At that point, it becomes immaterial whether your child has a specific homework assignment to do at home. He or she is responsible to the family for reading over the day’s material from class, as well as completing any assigned homework. This takes the teeth out of the homework monster by not allowing the normal tendency of children to avoid work thus creating uncertainty for parents. Once this schedule is in place, it becomes an expected part of a child’s routine, with no negotiation. If your child “forgets” his books, have a few generic research tools on hand, such as a dictionary, encyclopedias, or computer access to those things. There should always be something to review or additional research that can be done for the designated study period each day.

            But how do we deal with the uncooperative child, the one who continues to insist there is no homework until a progress report or report card appears that indicates that obviously hasn’t been true? He may observe the daily study time at home, or he may refuse to participate at all. Parents are at a distinct disadvantage unless they call school every day to check on homework assignments, but that isn’t really a practical solution, and it doesn’t build responsibility in a child.

             By meeting with a child’s teachers and asking for their assistance, this problem can be tackled. It will require work on the part of parents at first, and it will also require commitment to follow through with the program, but the results will take your family closer to building the foundation that is necessary for responsible behavior to become the norm in your child.

         At the meeting, ask your child’s teacher(s) if they would help by completing a daily progress report for a specified period of time, such as two weeks. Ask that they indicate on the report each day if there is any homework and if your child had all required work in class that day. Also, ask for a comment about any behavior issues. It’s important that your child is at this conference, and hears the conversation between parents and teachers so that there won’t be any manipulation about what was actually discussed.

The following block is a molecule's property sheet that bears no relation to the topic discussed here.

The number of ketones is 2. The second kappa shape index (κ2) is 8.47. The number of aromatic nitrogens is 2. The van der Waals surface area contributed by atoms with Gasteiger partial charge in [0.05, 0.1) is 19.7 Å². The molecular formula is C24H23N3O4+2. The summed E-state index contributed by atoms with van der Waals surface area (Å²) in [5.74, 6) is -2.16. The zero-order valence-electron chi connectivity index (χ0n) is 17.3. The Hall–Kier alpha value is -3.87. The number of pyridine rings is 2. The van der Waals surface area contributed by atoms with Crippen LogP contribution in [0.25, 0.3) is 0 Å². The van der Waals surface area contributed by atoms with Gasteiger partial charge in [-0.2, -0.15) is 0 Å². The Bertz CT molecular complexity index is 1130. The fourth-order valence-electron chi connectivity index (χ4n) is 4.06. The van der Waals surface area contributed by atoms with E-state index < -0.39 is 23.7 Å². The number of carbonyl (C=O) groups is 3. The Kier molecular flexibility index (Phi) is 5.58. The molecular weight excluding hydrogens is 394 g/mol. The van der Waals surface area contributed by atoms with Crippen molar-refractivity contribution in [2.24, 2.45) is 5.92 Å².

Next, explain to your child that there are consequences in life to everything that we do and that this program will help him understand that while helping him get back on track with his homework and class assignments. It isn’t intended to be punishment. The purpose is to build commitment to his responsibility as a student, which is his job. Calmly tell your child that if the report has ANY negative remarks on it, including missing assignments, all privileges are rescinded for the remainder of that day/evening. No phone, no computer/video games, no visitors, no trips to the mall, nothing except school work and dinner with the family. Each day begins as a clean slate, so in the morning, his “normal” activities are restored. For children who continue to be oppositional, parents can use Saturday and/or Sunday as reinforcement of your commitment. One or both days can become negotiated time frames for loss of privileges until a more cooperative attitude develops